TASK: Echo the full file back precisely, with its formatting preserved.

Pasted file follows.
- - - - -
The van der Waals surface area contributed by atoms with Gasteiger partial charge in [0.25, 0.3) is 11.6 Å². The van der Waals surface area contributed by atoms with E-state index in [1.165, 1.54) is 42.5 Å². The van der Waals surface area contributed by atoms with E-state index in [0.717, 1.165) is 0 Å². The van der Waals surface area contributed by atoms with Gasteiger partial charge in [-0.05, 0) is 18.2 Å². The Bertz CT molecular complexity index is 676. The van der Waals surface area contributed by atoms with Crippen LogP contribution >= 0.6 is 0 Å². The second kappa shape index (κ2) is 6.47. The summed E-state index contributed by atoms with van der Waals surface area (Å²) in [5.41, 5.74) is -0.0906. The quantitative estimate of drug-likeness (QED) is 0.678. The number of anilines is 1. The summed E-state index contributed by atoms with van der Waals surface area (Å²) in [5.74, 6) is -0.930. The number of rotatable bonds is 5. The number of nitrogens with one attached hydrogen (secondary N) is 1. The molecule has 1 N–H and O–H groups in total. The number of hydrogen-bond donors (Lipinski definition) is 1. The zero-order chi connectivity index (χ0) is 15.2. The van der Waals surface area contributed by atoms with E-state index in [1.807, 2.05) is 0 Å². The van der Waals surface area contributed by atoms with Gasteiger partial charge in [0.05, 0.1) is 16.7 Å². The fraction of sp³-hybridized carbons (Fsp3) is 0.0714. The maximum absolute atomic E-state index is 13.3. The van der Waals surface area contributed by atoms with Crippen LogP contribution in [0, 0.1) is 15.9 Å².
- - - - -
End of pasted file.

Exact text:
The van der Waals surface area contributed by atoms with Gasteiger partial charge in [0.25, 0.3) is 11.6 Å². The van der Waals surface area contributed by atoms with E-state index in [1.165, 1.54) is 42.5 Å². The van der Waals surface area contributed by atoms with E-state index in [0.717, 1.165) is 0 Å². The van der Waals surface area contributed by atoms with Gasteiger partial charge in [-0.05, 0) is 18.2 Å². The Bertz CT molecular complexity index is 676. The van der Waals surface area contributed by atoms with Crippen LogP contribution >= 0.6 is 0 Å². The second kappa shape index (κ2) is 6.47. The summed E-state index contributed by atoms with van der Waals surface area (Å²) in [5.41, 5.74) is -0.0906. The quantitative estimate of drug-likeness (QED) is 0.678. The number of anilines is 1. The summed E-state index contributed by atoms with van der Waals surface area (Å²) in [5.74, 6) is -0.930. The number of rotatable bonds is 5. The number of nitrogens with one attached hydrogen (secondary N) is 1. The molecule has 1 N–H and O–H groups in total. The number of hydrogen-bond donors (Lipinski definition) is 1. The zero-order chi connectivity index (χ0) is 15.2. The van der Waals surface area contributed by atoms with E-state index in [1.807, 2.05) is 0 Å². The van der Waals surface area contributed by atoms with Gasteiger partial charge in [0.05, 0.1) is 16.7 Å². The fraction of sp³-hybridized carbons (Fsp3) is 0.0714. The maximum absolute atomic E-state index is 13.3. The van der Waals surface area contributed by atoms with Crippen LogP contribution in [0, 0.1) is 15.9 Å².